Nelson’s Milk Snake

The Nelson’s Milk Snake is a sub-species of Milk Snake that is native to parts of Mexico. This is a relatively popular species in the pet trade.

This is an average sized Milk Snake that typically grows to between 3 and 4 feet in length. 

Nelson's Milk Snake
Nelson’s Milk Snake – John, CC BY 2.0 via Wikimedia Commons

Nelson’s Milk Snake Taxonomy

In the Animal Kingdom, Taxonomy is used as the science and practice of classifying different species and sub-species based on their biological and genetic makeup.


The Nelson’s Milk Snake belongs to the Colubridae or Colubrid family of snakes. This is the largest family of Snakes in the world consisting of many popular species such as Corn Snakes and Pine Snakes.

With around 250 different genera of Colubrids, these snakes can be found on every continent except Antarctica which also makes them the most widely distributed family of snake in the world.

The vast majority of Colubrid snakes are non-venomous, or at least contain a venom that isn’t considered to be medically significant to humans.

However, there are a number of species of Colubrid snakes that contain venom capable of killing humans. This includes species from the Boiga and Rhabdophis genera as well as other snakes such as the Boomslang.


The Nelson’s Milk Snake belongs to the Lampropeltis genus. This genus contains the New World Kingsnakes and Milk Snakes. 

The scientific name ‘Lampropeltis’ comes from the Greek words ‘lampro’ and ‘pelte’ which loosely translates to ‘shiny shield’. This is a reference to these snake’s smooth, enamel-like dorsal scales.


The Nelson’s Milk Snake is a sub-species of Milk Snake (Lampropeltis triangulum). There are currently 24 recognised sub-species of Milk Snake. 

Many experts argue that many of the Milk Snake sub-species should be reclassified to full species status. If this happens, the Milk Snake ‘species’ might get upgraded to genera level with the sub-species reclassified as full species.

The scientific name for this species is Lampropeltis triangulum nelsoni. This species is named after Edward W. Nelson, an American naturalist  who lived from 1855-1934.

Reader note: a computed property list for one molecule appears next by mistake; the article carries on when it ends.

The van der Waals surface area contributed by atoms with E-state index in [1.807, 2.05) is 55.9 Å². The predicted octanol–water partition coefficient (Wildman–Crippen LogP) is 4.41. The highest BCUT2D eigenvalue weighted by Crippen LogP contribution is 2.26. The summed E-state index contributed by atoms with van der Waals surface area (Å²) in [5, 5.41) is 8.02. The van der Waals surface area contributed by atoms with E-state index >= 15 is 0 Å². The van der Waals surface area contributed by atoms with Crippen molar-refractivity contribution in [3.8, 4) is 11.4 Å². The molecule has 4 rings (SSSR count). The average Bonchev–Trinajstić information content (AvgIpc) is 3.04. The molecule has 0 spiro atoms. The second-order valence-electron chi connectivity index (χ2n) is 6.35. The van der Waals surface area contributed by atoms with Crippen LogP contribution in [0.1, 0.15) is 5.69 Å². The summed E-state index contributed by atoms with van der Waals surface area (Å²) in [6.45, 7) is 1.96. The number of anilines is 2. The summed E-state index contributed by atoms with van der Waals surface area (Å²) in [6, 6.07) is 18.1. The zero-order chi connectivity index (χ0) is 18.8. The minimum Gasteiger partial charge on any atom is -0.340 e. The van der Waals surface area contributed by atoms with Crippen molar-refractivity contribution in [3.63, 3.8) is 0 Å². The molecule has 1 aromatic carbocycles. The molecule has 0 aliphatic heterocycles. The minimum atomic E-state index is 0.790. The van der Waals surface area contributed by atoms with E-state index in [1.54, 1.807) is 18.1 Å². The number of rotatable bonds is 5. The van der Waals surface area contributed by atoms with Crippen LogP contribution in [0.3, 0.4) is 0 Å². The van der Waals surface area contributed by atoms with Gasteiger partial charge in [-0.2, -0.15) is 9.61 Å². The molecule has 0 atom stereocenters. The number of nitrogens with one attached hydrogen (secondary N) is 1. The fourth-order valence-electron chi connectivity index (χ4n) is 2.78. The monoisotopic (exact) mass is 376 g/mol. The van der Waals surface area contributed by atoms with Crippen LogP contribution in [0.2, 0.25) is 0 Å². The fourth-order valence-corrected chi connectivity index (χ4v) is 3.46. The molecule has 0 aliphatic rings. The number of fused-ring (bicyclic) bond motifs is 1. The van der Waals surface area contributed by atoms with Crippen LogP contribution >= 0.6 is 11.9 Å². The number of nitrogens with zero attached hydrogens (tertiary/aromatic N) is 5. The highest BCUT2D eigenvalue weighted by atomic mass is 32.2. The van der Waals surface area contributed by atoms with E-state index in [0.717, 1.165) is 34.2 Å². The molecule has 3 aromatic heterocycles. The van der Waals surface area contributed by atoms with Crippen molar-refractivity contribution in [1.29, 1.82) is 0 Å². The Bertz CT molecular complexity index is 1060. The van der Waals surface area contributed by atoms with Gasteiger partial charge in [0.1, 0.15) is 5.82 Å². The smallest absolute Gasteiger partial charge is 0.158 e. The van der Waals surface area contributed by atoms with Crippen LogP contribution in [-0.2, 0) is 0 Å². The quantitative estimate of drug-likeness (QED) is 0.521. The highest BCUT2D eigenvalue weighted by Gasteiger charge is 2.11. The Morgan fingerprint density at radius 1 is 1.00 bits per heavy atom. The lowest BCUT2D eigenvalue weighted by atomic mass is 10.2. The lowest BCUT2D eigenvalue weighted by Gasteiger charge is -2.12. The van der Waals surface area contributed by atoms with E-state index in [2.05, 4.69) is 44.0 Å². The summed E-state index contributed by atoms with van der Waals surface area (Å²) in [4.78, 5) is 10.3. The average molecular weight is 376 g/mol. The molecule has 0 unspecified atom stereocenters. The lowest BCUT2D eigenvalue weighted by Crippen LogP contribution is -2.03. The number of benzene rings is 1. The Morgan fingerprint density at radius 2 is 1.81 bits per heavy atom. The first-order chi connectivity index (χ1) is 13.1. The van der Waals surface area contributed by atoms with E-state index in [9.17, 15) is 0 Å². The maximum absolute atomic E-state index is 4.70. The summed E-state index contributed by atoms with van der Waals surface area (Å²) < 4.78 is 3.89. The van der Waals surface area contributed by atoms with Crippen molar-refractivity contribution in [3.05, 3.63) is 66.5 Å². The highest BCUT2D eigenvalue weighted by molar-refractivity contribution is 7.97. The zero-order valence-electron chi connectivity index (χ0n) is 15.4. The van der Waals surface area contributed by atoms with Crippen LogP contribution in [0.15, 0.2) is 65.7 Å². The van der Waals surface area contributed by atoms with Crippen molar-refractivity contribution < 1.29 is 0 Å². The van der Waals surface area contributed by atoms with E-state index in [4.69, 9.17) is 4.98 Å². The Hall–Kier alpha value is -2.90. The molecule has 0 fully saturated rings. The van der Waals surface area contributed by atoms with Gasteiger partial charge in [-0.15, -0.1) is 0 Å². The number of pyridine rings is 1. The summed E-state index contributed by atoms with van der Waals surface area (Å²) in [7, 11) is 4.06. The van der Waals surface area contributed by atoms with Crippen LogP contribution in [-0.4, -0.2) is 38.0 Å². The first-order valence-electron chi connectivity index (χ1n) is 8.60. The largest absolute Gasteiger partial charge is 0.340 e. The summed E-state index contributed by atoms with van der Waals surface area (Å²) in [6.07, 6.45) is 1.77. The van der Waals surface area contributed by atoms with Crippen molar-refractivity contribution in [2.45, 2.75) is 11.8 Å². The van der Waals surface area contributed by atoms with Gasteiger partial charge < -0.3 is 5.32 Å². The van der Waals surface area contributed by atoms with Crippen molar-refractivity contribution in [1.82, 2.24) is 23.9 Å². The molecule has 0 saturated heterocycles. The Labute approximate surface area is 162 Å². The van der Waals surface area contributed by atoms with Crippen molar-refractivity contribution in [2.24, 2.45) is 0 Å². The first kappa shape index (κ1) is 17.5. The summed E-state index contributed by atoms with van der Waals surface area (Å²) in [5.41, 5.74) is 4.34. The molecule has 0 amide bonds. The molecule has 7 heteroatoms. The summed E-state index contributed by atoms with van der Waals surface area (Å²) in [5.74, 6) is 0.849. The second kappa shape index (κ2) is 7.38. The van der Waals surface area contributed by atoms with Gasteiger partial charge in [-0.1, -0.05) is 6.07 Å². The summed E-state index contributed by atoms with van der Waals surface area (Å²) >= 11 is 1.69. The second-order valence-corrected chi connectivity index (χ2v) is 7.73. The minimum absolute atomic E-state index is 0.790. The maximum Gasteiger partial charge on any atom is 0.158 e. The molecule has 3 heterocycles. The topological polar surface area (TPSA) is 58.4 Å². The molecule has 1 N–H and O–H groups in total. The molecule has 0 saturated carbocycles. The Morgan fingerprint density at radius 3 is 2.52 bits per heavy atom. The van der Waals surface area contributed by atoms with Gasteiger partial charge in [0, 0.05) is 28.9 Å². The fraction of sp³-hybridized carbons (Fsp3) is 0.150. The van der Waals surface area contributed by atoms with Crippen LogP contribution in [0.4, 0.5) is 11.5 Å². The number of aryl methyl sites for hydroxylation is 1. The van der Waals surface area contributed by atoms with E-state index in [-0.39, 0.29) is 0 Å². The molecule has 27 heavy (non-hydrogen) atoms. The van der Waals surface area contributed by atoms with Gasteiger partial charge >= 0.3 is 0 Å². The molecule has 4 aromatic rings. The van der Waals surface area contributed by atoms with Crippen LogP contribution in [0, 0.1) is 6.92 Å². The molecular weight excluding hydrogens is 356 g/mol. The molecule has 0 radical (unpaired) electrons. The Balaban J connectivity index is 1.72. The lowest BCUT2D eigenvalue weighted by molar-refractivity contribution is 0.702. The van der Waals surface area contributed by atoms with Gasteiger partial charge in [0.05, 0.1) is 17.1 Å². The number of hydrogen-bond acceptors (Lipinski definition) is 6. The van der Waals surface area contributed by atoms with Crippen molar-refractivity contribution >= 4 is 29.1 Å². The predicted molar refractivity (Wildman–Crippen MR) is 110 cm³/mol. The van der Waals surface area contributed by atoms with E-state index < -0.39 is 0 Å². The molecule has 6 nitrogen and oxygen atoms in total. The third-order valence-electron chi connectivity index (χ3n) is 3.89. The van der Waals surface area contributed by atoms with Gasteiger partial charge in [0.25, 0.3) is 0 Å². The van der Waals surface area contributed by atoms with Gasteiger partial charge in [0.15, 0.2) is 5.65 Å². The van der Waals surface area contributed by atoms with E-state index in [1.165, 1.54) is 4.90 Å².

Some of the other common species of Milk Snake include the Eastern Milk Snake, Honduran Milk Snake, Mexican Milk Snake, Black Milk Snake, and Pueblan Milk Snake.

Nelson’s Milk Snake Description

The Nelson’s Milk Snake is a medium sized Milk Snake that typically grows to around 3 to 4 feet in length. The length can vary depending on locale and genetic factors.

These snakes have a typical ‘Milk Snake’ appearance with their red, black and white crossband patterns.

The red band on this snake is generally much wider than the other bands. The narrow white bands are surrounded by two black bands.

The white bands can be off color and can appear more cream or yellow. An albino Nelson’s Milk Snake lacks black pigment so the black band is replaced with white. The original white band then appears more yellow.

Natural Habitat and Distribution

The Nelson’s Milk Snake can be found in parts of Central Mexico with their range extending towards the Pacific Coast. 

They can be found North of Mexico City in provinces such as Guanajuarto, Jalisco and Michoacan. They can also be found on Tres Marias Island.

They live in a variety of different habitats such as woodlands, tropical forests, coastal bush and rocky areas. 

They will spend most of their time hiding underneath fallen logs or debris. They will also escape the heat of the day in underground burrows or rock crevices.

Nelson’s Milk Snake Diet

In the wild, the Nelson’s Milk Snake will feed on a variety of different animals. They will eat small mammals, rodents, birds, lizards and amphibians.

Like the other snakes in the Lampropeltis genus, they will even eat other smaller snakes of a different species.


The Nelson’s Milk Snake is primarily a nocturnal species meaning they are mainly active during the night when they come out to search for food.

They typically retreat to burrows, rock crevices or underneath logs during the day to sleep. This allows them to escape the intense heat of the day.

On cooler wet days they will often venture out during the day. The heat isn’t as intense so they don’t need to wait for the temperatures to drop.